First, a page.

Focus on ways to empower them
Many seniors have a hard time dealing with pain, their loss of independence, their limited mobility, dependence on care, or the loss of loved ones. Instead of focusing on that, as a staff member you can help them change their outlook, and focus on what they can control, and how there are many activities that can still provide them with meaningful engagement. This means finding out their interests and what brings them joy, and getting them involved.
When it comes to care, allow them to do as much for themselves as they can. This can also give them back a sense of control, allowing them to make choices and decisions for themselves.
Recognize signs and report them
If you see the signs of potential suicidal thoughts, it’s crucial that you document and report them. It’s better to report these tendencies or thoughts than to do nothing, and have it escalate into a crisis.
Be patient and listen
Listen and see what really is bothering them—is it loneliness, pain, grief, or helplessness? When you give them time to speak and listen to their answers, you may just be able to get them the help that they need. Everyone wants to feel connected and engaged, and seniors especially. Staff members can be extremely helpful in getting them the attention and assistance that they need.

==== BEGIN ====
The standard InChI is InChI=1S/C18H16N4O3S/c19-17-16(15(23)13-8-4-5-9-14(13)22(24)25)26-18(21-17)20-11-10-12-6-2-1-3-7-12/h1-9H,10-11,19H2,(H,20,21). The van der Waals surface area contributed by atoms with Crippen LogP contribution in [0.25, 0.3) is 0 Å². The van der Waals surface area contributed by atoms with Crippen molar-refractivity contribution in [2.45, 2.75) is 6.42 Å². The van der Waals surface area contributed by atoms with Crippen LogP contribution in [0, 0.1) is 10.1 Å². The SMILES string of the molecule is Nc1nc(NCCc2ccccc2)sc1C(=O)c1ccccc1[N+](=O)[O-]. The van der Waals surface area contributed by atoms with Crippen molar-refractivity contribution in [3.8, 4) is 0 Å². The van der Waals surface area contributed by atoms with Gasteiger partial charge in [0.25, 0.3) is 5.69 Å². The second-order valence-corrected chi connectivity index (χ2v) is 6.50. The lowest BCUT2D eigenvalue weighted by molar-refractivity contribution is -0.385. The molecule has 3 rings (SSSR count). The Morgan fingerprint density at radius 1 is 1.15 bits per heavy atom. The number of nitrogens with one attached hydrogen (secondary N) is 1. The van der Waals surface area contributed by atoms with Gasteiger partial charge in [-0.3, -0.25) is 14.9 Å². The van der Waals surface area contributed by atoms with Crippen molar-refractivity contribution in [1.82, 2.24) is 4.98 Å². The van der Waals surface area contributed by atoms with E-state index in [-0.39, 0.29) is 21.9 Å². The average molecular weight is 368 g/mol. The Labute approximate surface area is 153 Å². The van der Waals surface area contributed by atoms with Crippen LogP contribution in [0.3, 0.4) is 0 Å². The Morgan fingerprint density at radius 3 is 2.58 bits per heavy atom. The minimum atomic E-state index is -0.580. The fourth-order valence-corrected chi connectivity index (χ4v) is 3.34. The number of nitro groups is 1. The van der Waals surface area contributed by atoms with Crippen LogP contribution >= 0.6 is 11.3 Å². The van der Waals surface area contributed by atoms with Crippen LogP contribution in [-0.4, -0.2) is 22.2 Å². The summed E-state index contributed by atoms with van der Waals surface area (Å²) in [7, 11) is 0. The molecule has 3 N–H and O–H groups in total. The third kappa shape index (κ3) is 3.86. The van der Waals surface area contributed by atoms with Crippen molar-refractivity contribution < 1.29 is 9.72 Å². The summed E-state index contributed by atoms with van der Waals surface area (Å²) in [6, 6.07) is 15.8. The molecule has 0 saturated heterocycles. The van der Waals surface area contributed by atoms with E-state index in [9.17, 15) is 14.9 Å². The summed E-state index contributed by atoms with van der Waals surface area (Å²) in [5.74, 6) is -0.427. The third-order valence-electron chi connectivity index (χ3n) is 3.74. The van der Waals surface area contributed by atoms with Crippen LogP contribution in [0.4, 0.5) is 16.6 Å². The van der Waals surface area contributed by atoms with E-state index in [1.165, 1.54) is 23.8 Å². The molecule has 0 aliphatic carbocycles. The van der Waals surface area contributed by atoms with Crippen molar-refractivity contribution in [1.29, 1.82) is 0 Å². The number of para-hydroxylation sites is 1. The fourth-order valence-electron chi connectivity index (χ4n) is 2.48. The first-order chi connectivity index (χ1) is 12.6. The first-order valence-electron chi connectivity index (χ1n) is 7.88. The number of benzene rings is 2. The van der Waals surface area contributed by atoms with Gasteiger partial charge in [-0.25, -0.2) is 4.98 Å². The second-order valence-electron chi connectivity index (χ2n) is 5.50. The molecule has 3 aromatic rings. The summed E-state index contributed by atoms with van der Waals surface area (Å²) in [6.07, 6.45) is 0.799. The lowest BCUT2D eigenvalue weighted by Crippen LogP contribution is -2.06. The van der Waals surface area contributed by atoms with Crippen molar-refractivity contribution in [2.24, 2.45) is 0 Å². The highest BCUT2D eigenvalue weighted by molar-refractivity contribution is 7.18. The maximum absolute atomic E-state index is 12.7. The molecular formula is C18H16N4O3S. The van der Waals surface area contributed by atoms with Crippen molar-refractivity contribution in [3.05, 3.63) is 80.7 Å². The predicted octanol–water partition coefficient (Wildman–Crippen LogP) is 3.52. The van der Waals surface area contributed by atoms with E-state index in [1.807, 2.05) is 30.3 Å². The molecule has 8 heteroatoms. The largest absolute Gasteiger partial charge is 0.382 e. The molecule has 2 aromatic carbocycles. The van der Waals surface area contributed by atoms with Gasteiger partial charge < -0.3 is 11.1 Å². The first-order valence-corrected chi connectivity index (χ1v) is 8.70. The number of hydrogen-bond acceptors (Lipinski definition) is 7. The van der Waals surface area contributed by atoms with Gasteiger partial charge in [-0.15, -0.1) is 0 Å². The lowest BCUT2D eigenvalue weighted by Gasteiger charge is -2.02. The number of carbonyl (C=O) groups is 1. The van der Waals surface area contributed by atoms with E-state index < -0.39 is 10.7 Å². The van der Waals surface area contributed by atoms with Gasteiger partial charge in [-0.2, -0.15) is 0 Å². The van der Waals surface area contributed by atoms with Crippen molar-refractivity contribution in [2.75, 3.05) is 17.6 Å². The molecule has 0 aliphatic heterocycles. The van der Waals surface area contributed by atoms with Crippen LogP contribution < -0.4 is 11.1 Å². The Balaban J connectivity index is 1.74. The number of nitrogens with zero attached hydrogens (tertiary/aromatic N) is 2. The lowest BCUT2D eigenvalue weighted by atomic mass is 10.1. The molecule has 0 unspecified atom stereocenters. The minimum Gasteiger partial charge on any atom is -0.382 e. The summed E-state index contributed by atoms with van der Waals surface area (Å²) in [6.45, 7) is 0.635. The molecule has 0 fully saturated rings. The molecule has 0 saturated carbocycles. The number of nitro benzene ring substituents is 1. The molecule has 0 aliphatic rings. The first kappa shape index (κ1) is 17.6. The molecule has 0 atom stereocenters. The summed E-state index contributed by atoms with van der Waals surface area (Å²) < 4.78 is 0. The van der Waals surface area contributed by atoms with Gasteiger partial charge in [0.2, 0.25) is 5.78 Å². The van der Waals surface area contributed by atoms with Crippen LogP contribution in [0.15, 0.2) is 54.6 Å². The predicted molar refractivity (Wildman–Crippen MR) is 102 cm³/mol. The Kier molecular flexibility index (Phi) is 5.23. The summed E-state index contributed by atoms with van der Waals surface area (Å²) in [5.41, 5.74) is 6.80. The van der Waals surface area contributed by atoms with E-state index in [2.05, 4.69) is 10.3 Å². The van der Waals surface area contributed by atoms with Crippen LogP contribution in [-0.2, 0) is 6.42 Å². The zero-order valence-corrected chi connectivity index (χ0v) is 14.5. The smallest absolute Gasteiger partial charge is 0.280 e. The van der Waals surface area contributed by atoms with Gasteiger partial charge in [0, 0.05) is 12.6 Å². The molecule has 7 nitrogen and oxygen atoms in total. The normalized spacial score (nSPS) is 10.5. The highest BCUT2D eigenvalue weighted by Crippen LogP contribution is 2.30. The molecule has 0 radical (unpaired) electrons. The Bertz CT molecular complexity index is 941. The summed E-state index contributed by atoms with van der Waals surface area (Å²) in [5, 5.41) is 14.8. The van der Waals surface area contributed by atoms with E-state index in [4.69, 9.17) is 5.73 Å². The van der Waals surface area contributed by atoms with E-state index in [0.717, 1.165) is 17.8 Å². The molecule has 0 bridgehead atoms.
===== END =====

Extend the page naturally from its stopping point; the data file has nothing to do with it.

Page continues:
Elder suicide is a tragic fact and a public health crisis. However, there are ways that staff can help prevent this by knowing the risk factors, warning signs, and being aware of a senior’s mental health. Staff at long-term care communities can make a difference by listening and responding appropriately to the mental health needs of seniors. Make sure your staff is trained on this important topic with the courses available at Mariposa Training.